Geist restaurateur buffeted by financial squalls

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Greg Andrews
The Bella Vita restaurant overlooking Geist Marina serves up one of the most serene settings in central Indiana. Owner Henri Najem and his wife, Shelley, work hard behind the scenes to provide diners with upscale Italian food in a relaxed atmosphere.

Their own lives are anything but relaxed these days, as the severe economic slump strains finances. It's the same pressure scores of Indiana restaurant operators are feeling. The Najems have responded by cutting costs and being hands-on. "We work our butts off now," Henri Najem, 46, said.

Yet his bankers are nervous. In January, Muncie-based First Merchants Bank sued, saying the Najems had defaulted on a nearly $230,000 loan that was supposed to be paid off last November. The suit seeks to foreclose on the restaurant real estate, which serves as collateral.

"What had happened is, the note came up for renewal. They really wanted me to pay it off, but I didn't have the money to pay it off," Najem said.

"I think banks have become more conservative in their lending," he added. "They look at their risk profile, and they don't like the catering business or the restaurant business."

The good news for Najem is it looks like the bank will settle. He said he is finalizing a deal under which he will pay down some of the principal in return for extending the terms.

Phil Fowler, an attorney representing First Merchants, confirmed the parties are discussing a settlement, but he said there's no deal yet.

Najem said the loan stems from his catering operations, one piece of his restaurant holdings. He's in the process of selling a restaurant he owns in Kentucky. He continues to own a moderately priced Bella Vita restaurant in New Castle he opened last year in a partnership with Indianapolis businessman Tim Durham.

These days, Najem, said, "it's back to the basics." He said he spends a lot of time in the Geist restaurant's kitchen, and his wife is a fixture to customers in the front of the restaurant.

It's not the trajectory Najem appeared to be on early this decade, when he hit the jackpot on an investment in Brightpoint Inc., the wireless phone wholesaler.

He and Durham were part of a group that bet big on the stock when the company appeared on the verge of financial collapse. When it sprang back, Durham made about $30 million. Najem, who cashed in earlier in the stock's run, figures he made $1.2 million — money he tapped five years ago to renovate and upgrade the former Blue Heron to create the Geist restaurant.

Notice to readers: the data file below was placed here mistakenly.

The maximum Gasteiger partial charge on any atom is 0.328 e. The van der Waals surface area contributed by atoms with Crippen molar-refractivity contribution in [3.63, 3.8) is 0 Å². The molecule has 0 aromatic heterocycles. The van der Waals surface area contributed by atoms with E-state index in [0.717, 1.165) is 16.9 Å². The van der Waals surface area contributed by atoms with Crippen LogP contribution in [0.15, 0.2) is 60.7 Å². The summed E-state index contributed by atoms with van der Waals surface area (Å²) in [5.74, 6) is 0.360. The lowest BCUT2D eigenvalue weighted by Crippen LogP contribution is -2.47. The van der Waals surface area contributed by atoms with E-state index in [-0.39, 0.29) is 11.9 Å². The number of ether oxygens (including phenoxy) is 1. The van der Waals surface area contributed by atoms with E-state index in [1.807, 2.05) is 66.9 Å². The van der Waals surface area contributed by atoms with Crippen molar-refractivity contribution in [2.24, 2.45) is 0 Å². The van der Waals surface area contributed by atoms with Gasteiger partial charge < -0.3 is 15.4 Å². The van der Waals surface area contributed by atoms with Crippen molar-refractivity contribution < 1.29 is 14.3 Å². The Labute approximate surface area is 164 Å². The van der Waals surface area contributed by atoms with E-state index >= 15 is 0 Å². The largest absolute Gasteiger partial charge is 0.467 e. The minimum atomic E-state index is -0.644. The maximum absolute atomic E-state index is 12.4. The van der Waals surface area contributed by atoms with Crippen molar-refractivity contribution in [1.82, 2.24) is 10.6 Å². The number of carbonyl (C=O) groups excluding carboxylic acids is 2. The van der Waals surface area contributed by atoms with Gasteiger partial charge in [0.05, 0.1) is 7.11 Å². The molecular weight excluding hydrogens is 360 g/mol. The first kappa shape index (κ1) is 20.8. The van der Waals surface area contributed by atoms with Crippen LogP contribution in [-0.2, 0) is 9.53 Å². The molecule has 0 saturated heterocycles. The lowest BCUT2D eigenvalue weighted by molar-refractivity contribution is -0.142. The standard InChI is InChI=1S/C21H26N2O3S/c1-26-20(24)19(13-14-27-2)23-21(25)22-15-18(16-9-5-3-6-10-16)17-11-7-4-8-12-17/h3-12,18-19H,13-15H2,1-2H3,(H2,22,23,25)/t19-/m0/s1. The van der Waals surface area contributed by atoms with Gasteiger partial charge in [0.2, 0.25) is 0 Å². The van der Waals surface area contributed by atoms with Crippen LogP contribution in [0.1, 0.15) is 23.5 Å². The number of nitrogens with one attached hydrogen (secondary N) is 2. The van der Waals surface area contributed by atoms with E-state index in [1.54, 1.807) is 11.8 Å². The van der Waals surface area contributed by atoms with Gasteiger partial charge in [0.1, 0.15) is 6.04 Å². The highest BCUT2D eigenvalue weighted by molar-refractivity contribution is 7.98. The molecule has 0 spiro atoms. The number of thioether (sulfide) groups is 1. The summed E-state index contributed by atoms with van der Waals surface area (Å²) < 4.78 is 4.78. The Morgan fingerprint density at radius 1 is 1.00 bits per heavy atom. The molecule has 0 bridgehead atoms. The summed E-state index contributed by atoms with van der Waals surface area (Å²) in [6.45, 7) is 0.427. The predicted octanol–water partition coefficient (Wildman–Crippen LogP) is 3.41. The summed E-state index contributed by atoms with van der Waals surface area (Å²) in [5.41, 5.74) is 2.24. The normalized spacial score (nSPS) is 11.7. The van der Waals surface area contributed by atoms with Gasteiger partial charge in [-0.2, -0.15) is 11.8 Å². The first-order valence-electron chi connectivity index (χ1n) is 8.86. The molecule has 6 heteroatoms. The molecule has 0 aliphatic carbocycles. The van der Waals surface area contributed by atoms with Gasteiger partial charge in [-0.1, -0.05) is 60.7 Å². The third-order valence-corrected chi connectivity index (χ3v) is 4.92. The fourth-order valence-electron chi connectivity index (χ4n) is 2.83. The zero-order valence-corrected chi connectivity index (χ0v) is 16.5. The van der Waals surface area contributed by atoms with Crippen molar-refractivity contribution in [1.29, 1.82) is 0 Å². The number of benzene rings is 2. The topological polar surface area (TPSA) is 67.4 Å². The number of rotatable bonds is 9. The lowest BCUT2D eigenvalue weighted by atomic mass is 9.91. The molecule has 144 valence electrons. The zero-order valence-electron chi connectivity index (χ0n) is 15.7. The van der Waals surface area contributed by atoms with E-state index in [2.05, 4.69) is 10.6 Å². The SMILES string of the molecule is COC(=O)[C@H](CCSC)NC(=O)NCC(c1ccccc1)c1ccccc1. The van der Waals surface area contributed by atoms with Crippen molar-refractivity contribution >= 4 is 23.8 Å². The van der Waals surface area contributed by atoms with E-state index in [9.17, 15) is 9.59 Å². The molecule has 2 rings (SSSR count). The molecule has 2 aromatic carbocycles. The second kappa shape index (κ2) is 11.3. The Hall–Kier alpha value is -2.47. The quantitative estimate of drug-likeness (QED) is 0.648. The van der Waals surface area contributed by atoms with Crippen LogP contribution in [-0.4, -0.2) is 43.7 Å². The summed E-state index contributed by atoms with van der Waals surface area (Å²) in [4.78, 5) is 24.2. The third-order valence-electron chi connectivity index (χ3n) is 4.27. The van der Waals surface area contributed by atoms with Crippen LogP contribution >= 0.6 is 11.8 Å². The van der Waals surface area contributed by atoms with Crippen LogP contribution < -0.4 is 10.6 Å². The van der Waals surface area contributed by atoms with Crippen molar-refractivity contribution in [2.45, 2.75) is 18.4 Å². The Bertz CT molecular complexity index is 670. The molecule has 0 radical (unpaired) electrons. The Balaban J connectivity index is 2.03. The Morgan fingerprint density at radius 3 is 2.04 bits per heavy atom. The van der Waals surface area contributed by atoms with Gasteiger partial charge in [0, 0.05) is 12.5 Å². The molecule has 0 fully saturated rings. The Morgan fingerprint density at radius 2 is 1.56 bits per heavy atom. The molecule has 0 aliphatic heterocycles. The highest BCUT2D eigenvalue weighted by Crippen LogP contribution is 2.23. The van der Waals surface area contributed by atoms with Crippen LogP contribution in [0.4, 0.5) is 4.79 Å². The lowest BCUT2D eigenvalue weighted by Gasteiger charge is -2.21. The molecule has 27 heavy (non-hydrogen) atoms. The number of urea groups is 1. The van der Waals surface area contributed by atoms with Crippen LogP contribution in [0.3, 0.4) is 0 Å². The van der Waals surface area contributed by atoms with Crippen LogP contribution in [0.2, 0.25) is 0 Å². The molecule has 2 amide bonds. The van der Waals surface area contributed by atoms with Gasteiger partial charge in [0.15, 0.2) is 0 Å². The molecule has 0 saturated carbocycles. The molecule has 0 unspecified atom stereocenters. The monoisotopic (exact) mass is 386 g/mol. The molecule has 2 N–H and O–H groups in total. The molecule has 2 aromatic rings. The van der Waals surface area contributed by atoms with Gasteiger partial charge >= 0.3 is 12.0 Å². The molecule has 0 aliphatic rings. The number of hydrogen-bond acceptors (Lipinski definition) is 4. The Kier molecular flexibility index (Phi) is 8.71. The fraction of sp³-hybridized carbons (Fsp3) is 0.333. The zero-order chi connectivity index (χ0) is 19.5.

Money's tighter now. Last October, Najem found himself in the Henry County Jail in New Castle on felony check deception charges stemming from a gambling foray in Las Vegas. Investigators say he had insufficient funds in his checking account to cover nearly $45,000 in "casino markers," a form of gambling credit.

The debt was quickly paid and the charges dropped, said Bernie Zadrowski, chief deputy district attorney in the Bad Checks Unit in Clark County, Nev.

Najem, who had been in Las Vegas for a convention, called the episode humiliating.

"They kept extending the line of credit on me, which was a big mistake on my part," he said.

Durham settles lawsuits

Durham has settled five lawsuits filed in January that alleged he defaulted on more than $208,000 in promissory notes.

Under settlements recently filed in Hamilton Superior Court, Durham, 46, agreed to make good on everything he owes, plus interest and attorneys' fees, but with payments stretched out through June.

All the plaintiffs were investors who were severing ties with Obsidian Enterprises, Durham's leveraged-buyout firm. Court records show Durham signed the notes in June 2008 and made the first required payment in September, but defaulted on the December payment.

Plaintiffs included Robert Kasper, managing principal of the wealth-management firm Windsor Group; Larry Greenwalt and Tom Sponsel, principals of the CPA firm Greenwalt Sponsel & Co.; Michael K. Miles of Miles Capital Advisors; Brian Williams of the venture capital firm Hopewell Ventures; and Williams' father, Jerry Williams, who is of counsel to the law firm Taft Stettinius & Hollister.